Blame the Poor – A Riot Rhetoric

I apologise for keeping on one track in my posts this week but I am preoccupied by events of the last week. I’m not the same person I was a week ago. Some of the pillars that I held on both tangible and intangible have gone now, never to be replaced.

There is so much I’m angry about. I’m angry that our ‘so-called’ leaders were all absent and seemed happy to let Tottenham burn, only coming home when the violence spread.

Tottenham, the patter and media seem to imply is a ‘place like that’. It’s not like Ealing or Clapham or Croydon.

There is a lot of ugly rhetoric that has been stoked by the government too. The blame is afforded to poor parenting, poverty, gangs – all, of course, present in places like Tottenham and making easy armchair sociologists of us all – myself included.

The truth is far more complex though as the cases coming through the Magistrates’ Courts testify. It was obvious from Saturday that the situation was exacerbated by opportunism.

Police ‘engaged’ in one area left other areas open to be looted pretty much at will. This ‘model’ spread around London and around the country.

Is it a coincidence that the increase in policing came when the ‘leaders’ returned? I doubt it.

As for those following the story, the Guardian are updating lists of those cases brought up to the Magistrates’ Court. It will make for interesting reading but for me, for the moment, it’s all a bit raw.

The push towards taking away council housing and ‘benefits’ from people found guilty of looting or rioting is ignorant beyond belief in my very humble opinion.

Housing isn’t a treat to be dangled in front of ‘poor people’.

It is actually a basic right so is the ability to live in a dignified manner.

And what about those ‘rioters’ who live in private housing? Or is there an assumption that it must have been ‘poor people’ in ‘council estates’ who caused the trouble.

It is easy to paint broad brushes and make easy judgements – so long as they are judgements made by ‘other people’.

Our minds need to simplify often complicated issues but there’s a danger in jumping to conclusions that can be wholly damaging. My concern is that that’s exactly what the government have and are doing.

Riots, Poverty and Assumptions

It would be remiss of me not to mention the rioting that took place in London over the weekend. I work and live in some of the poorer areas of the city and felt, indeed, still feel desperately saddened by some of the pictures and reportage coming from Tottenham, Enfield and Brixton among other places.

I can’t begin to make sense of it. I know the initial trouble grew from anger against the police after the shooting of a local resident last Thursday.

Regardless of the details of the initial spark that lit the tinderbox of malcontent across London, my sense is that it was, for many an excuse to cause trouble.

That isn’t to say there may not be real reasons for anger against the police and against the ‘establishment’ but the way the anger was expressed through mindless violence and looting seemed to indicate that there was also a wish to express anger and rage against lots of other things as well.

The places the riot went, so went the Twitter messages, Facebook posts and groups and the less ‘keyed in’ SMS messages letting others know where to come for random violence. Where to come for looting ‘opportunities’. Where to express ‘anger’ even if sometimes it was unclear what the anger was about or to whom it should be directed. It seems harsh that the ordinary citizens of Tottenham will be the ones to bear the deepest repercussions of the violence and aggression – for whatever reasons.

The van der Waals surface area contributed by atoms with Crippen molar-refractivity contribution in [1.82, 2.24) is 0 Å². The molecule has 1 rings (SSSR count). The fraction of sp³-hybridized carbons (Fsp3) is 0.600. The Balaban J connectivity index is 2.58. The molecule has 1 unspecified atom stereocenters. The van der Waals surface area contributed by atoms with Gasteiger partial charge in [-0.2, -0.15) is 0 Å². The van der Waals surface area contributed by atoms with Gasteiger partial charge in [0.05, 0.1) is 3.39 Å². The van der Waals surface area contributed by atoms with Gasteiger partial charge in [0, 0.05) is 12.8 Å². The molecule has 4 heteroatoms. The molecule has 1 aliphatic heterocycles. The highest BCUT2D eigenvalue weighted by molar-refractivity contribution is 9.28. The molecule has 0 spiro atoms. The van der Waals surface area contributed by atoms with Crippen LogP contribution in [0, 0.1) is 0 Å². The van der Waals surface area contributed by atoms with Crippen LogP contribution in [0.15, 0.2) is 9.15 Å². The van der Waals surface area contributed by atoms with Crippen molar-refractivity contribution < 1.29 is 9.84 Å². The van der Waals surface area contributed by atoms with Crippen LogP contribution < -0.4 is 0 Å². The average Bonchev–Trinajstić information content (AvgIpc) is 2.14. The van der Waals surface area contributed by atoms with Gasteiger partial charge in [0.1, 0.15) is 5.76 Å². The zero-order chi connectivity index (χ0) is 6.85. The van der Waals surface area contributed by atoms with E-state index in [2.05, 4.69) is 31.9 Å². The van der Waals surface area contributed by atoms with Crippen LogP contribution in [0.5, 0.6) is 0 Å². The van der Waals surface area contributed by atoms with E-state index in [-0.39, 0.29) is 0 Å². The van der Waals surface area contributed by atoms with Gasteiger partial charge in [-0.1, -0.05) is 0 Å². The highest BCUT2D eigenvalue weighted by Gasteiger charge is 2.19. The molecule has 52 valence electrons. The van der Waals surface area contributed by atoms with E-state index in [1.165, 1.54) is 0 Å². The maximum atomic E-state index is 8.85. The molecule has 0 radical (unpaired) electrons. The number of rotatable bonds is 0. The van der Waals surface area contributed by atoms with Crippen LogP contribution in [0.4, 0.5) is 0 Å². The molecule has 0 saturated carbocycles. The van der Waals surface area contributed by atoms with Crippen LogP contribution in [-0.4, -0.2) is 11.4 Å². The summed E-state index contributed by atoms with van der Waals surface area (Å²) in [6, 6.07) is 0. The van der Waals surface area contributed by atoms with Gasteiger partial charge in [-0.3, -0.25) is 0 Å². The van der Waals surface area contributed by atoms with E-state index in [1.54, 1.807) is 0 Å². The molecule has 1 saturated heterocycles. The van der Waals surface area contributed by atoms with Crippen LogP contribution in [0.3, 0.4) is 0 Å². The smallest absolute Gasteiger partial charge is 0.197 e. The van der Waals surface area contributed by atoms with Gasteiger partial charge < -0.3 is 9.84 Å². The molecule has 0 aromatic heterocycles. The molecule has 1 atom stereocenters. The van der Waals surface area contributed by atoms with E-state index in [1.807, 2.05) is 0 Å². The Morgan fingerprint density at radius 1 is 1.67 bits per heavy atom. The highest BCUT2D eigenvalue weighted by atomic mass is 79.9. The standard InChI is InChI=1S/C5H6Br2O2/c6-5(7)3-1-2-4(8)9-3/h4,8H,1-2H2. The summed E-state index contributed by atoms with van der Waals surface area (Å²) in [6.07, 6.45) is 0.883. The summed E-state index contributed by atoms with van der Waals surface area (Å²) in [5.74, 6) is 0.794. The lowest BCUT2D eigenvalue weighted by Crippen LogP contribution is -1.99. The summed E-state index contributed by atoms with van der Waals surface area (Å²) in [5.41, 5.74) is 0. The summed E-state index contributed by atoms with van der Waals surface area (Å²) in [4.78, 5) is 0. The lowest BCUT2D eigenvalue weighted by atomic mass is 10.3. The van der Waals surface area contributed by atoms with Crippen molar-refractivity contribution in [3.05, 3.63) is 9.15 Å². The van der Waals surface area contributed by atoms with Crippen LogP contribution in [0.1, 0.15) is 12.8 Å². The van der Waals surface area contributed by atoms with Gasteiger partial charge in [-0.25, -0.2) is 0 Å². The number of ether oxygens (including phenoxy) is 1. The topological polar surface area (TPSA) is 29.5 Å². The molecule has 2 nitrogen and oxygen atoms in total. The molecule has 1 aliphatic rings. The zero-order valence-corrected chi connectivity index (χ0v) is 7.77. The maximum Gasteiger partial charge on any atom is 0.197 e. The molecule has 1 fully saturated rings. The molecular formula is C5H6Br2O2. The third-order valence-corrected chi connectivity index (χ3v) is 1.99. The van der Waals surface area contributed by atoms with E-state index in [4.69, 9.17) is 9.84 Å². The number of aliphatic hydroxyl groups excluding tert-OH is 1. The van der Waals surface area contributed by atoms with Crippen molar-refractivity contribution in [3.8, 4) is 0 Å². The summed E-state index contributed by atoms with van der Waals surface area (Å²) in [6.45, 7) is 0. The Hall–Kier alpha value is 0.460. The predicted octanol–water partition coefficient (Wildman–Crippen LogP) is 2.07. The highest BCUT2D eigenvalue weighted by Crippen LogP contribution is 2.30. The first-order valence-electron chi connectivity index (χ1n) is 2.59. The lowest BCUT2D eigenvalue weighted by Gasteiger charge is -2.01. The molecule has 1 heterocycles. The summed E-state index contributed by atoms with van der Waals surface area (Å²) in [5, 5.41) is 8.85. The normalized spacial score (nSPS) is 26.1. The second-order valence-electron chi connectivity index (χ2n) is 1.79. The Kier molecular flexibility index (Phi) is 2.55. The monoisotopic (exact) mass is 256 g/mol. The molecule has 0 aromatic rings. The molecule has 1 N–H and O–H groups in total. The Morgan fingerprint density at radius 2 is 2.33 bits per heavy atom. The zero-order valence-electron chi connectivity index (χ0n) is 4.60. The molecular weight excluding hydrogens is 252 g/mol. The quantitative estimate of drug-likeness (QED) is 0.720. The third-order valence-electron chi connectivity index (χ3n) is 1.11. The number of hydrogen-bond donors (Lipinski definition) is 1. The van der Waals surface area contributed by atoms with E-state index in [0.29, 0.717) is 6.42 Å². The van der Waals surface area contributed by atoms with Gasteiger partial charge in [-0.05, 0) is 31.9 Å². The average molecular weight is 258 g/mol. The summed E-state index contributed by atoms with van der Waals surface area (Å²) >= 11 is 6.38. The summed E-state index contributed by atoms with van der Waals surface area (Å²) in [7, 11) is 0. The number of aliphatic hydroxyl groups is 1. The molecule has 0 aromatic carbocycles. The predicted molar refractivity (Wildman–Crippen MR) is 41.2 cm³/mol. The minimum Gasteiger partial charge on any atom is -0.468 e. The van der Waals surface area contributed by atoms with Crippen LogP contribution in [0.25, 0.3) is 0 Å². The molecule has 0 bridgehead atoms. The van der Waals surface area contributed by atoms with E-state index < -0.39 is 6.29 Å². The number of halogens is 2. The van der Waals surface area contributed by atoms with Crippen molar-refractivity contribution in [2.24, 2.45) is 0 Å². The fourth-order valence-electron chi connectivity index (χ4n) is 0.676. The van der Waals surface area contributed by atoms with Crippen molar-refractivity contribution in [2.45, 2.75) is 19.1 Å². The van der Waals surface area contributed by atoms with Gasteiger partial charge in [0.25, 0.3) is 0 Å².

This morning I was listening to the radio. I heard the host say, ironically I suspect that the people of Tottenham deserved this for not ‘parenting their children’ correctly. For allowing their children to run wild. He said, again, I think it was intended to be ironically – ‘Where were their parents? Or rather, where were their mothers as I’m sure most of them don’t know their fathers’.

Wow.

Let’s just think about the way that we perceive people who live in poverty and poor areas for a moment.

I’m no sociologist. I have though been living and working cheek by jowl with poverty. It doesn’t make me an expert and I am fortunate enough to say I don’t have a lived experience of poverty. I’ve had periods of debt problems.  I’ve had periods of difficulties.  I lived in a single parent family but I haven’t experienced poverty.

Even so, I think that poverty is not necessarily one of the flames that fuelled the protest.  I think there’s an element of wanting excitement, wanting danger, perhaps even – wanting to change the way things are in society that lead to so many and so much injustice, discrimination and pain.

The ‘order’ of things that makes some people own and other people beg. A governing class that can take fancy foreign holidays while the streets of Tottenham burn.

Then there is the looting. Wanting something for nothing. The politics or rather the sociology of envy. The kinds of programmes that fill our evenings of reality star mania that make fame and wealth so easily accessible without the commensurate effort. Without seeing something grow. Without working.

Without work. That’s another element. Can it be a sheer coincidence that the levels of joblessness around Tottenham are some of the highest in London?

Probably not.

While Cameron holidays in Tuscany and Osbourne enjoys the delights of Disneyland (or DisneyWorld or wherever he is), I genuinely wonder if they can ever understand the fears and concerns of the people of Tottenham.

We’re all in this together?

Sticks a little in the throat to say it while statements are returned to the country from exotic foreign climates.

There needs to be a real effort and a real desire to make this world and this country better.

As for those who proposed, instigated and enjoyed the riots. Those who looted and ruined local communities already hurt by poverty. I hope they are caught and punished. I’m a social liberal and my views tend to drift leftwards but I have no time whatsoever for mindless destruction.